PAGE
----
It's been 36 hours since we waded knee deep in the in the absurdly luxuriant waters of glitterati life, and I'm still a little queasy.
We'd scored an invite to a ritzy party thrown by Vogue and Audi celebrating the magazine's "love affair with India" at a swank five-star hotel in Delhi. So we put on our Saturday best (that's a button-down shirt and jeans for me), had an autorickshaw drop us at the hotel's back entrance (tuk-tuks aren't allowed to use the fancy front), and got ready to live large.
To get into the party, we had to walk across a red carpet and get passed a polystyrene woman armed with a brilliant smile and a guest list. She looked at my natty beard, my tangled hair, my ridiculous Thai street market shoes, and -- perhaps assuming I was some sort of artist (how else would I have such a hot girlfriend?) -- let us in.
Inside, the setup was fantastic. One room held a sharply arranged frameless photo exhibit of dozens of compelling photographs with Indian themes that had run in Vogue over the last 70 years. Indian butlers circled with trays of champagne flutes. We stayed in this room just long enough to drink a couple and eavesdrop on several catty men commenting on the "horrid" outfits of many of the young models in the photographs.
The next room: bonanza! A huge spread of first-rate sushi. All-you-can-eat sushi. And I did. Indian butlers circling with trays of toothpicks and appetizers, the best easily being the shrimp tempura that were each the size of a small lobster.
After I ate my first of four plates of raw fish, we hit the bar.
"Can I get a martini?" I asked the bow-tied bartender.
"Sorry," he said genuinely, shaking his head. "All I have is red and white wine, this," and here he held up a bottle of Belvedere vodka, "or this," and he held up a bottle of Chivas Regal.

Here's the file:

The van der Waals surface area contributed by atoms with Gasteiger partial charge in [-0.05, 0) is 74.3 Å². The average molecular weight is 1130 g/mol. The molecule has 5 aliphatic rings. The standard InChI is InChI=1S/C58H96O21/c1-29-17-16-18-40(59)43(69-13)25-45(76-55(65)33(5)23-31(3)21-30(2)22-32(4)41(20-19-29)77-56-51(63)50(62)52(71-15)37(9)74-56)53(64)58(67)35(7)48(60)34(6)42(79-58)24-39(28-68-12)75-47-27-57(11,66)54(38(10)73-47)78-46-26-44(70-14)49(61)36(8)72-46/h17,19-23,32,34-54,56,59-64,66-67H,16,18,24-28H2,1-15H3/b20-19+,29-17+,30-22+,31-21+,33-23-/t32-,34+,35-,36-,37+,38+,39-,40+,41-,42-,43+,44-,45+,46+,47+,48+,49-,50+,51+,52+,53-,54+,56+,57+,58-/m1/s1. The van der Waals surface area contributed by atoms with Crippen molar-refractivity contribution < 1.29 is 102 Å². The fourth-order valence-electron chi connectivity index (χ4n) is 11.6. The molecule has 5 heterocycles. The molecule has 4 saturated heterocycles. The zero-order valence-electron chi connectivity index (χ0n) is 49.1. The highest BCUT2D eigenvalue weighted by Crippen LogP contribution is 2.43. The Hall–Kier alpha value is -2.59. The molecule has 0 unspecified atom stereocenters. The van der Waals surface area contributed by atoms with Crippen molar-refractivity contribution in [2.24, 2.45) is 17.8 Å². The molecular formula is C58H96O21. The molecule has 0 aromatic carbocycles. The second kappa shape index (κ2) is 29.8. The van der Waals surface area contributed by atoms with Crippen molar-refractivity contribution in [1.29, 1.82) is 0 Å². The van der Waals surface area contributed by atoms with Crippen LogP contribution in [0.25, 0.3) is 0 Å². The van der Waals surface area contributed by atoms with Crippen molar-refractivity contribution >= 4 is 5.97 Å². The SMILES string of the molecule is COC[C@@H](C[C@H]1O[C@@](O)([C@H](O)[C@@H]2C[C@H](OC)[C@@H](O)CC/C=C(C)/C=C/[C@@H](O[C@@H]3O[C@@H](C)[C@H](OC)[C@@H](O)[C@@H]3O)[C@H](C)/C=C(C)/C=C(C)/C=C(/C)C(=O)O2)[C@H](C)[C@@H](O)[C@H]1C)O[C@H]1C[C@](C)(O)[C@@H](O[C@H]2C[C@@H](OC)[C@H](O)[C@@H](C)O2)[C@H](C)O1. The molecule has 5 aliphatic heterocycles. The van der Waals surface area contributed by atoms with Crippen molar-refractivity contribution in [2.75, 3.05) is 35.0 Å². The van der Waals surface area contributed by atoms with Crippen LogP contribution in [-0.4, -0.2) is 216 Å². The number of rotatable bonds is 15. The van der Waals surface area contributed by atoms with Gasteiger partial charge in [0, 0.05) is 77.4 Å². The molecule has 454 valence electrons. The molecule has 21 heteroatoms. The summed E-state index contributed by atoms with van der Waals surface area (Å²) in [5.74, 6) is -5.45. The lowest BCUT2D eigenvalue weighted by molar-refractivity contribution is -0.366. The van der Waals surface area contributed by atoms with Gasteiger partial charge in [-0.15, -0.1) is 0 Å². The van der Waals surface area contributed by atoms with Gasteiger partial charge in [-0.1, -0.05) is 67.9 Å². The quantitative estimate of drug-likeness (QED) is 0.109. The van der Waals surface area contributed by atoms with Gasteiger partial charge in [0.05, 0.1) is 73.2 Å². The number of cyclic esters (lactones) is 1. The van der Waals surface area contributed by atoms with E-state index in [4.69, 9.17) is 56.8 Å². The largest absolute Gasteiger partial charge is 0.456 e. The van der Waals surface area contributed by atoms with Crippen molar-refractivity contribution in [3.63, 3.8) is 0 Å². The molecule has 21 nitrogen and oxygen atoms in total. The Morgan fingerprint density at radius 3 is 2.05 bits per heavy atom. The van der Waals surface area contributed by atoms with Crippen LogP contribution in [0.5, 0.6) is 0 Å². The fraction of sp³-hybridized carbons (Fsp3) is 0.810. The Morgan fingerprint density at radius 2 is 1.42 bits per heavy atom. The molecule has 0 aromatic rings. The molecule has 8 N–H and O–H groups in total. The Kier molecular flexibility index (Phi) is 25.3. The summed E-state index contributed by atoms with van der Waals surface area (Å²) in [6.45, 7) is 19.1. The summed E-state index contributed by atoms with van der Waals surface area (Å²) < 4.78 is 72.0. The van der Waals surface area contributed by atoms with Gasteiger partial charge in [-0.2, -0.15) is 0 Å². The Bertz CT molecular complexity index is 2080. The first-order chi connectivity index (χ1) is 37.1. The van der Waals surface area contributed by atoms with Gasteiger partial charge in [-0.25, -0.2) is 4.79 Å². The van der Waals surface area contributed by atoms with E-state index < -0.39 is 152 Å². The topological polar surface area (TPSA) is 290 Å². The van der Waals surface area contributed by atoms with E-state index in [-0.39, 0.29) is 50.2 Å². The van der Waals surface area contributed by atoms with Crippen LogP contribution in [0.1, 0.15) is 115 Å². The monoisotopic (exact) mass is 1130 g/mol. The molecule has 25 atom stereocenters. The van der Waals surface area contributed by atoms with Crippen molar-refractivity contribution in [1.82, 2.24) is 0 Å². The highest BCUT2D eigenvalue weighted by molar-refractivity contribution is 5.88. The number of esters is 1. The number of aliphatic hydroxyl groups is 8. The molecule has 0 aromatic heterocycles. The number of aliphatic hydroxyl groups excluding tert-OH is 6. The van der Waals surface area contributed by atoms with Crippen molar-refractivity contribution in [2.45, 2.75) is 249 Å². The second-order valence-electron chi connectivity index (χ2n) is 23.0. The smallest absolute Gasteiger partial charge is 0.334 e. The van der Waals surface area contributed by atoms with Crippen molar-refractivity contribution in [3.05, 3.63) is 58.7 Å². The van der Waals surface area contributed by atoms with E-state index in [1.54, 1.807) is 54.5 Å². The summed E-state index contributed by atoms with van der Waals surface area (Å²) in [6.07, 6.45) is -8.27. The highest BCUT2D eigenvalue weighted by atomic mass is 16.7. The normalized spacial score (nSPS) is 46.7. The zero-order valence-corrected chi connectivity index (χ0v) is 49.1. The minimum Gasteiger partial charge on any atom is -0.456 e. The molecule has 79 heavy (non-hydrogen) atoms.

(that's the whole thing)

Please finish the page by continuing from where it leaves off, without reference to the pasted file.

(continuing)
"I'll take a scotch."
We strolled the room laughing. I felt like I was in a living, breathing modern art exhibit. An Indian man with dyed blond hair was wearing a leather jacket, tight leather pants and leather boots. A white woman showing too much leg for her age wore a floppy white Mad Hatter cap as she flirted with a Michael Stipe lookalike. In a corner, a senior leader of a national political party best known for Hindu nationalism chatted with a woman half his age while a bodyguard in full camouflage and shiny black boots held a machine gun beside him.
We ate and drank and laughed for awhile, but soon we began to feel really bad, if not outright disgusted. The whole thing was so phony. Plus, with hundreds of millions of people living in abject poverty in this country, hundreds of thousands of them in this city, and thousands of them within a strong stone's throw of this party -- well, it seemed pretty awful to wash down unnecessary bites of imported octopus with fancy scotch. We left.
I woke up in the middle of the night with a tumultuous tummy and vomited. I'd like to think that it was the physical embodiment of my moral reprehension, a physiological rejection of the useless glamor I had soaked in.
Really, it was probably just the raw fish and scotch.